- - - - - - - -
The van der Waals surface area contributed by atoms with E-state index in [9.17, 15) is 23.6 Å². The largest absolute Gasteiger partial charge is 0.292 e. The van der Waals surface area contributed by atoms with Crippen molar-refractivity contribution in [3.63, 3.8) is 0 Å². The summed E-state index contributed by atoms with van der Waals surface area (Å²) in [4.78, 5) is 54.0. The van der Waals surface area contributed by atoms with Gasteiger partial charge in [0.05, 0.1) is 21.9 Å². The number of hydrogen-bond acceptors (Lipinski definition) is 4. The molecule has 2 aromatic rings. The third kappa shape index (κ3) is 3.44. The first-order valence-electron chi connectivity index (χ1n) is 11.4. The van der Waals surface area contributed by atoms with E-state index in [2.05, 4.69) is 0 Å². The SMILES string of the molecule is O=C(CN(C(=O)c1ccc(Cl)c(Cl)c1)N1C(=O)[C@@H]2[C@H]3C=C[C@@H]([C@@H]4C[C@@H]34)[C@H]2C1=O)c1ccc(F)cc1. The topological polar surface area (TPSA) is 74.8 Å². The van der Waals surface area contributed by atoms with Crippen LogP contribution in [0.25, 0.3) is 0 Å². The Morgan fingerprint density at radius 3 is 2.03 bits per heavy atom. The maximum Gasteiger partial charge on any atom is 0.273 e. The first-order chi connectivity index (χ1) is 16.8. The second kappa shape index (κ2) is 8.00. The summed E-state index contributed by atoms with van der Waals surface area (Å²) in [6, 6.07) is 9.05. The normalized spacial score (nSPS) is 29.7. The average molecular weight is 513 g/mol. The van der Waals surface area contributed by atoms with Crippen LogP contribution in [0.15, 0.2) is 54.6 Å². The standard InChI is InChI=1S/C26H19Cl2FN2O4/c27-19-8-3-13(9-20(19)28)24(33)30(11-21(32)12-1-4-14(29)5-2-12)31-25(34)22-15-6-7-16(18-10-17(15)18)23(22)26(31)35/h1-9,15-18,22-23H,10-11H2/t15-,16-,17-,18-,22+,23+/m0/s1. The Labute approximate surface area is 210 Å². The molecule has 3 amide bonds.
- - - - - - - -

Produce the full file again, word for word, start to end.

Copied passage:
The van der Waals surface area contributed by atoms with E-state index in [9.17, 15) is 23.6 Å². The largest absolute Gasteiger partial charge is 0.292 e. The van der Waals surface area contributed by atoms with Crippen molar-refractivity contribution in [3.63, 3.8) is 0 Å². The summed E-state index contributed by atoms with van der Waals surface area (Å²) in [4.78, 5) is 54.0. The van der Waals surface area contributed by atoms with Gasteiger partial charge in [0.05, 0.1) is 21.9 Å². The number of hydrogen-bond acceptors (Lipinski definition) is 4. The molecule has 2 aromatic rings. The third kappa shape index (κ3) is 3.44. The first-order valence-electron chi connectivity index (χ1n) is 11.4. The van der Waals surface area contributed by atoms with E-state index in [2.05, 4.69) is 0 Å². The SMILES string of the molecule is O=C(CN(C(=O)c1ccc(Cl)c(Cl)c1)N1C(=O)[C@@H]2[C@H]3C=C[C@@H]([C@@H]4C[C@@H]34)[C@H]2C1=O)c1ccc(F)cc1. The topological polar surface area (TPSA) is 74.8 Å². The van der Waals surface area contributed by atoms with Crippen LogP contribution in [0.25, 0.3) is 0 Å². The Morgan fingerprint density at radius 3 is 2.03 bits per heavy atom. The maximum Gasteiger partial charge on any atom is 0.273 e. The first-order chi connectivity index (χ1) is 16.8. The second kappa shape index (κ2) is 8.00. The summed E-state index contributed by atoms with van der Waals surface area (Å²) in [6, 6.07) is 9.05. The normalized spacial score (nSPS) is 29.7. The average molecular weight is 513 g/mol. The van der Waals surface area contributed by atoms with Crippen LogP contribution in [0.15, 0.2) is 54.6 Å². The standard InChI is InChI=1S/C26H19Cl2FN2O4/c27-19-8-3-13(9-20(19)28)24(33)30(11-21(32)12-1-4-14(29)5-2-12)31-25(34)22-15-6-7-16(18-10-17(15)18)23(22)26(31)35/h1-9,15-18,22-23H,10-11H2/t15-,16-,17-,18-,22+,23+/m0/s1. The Labute approximate surface area is 210 Å². The molecule has 3 amide bonds.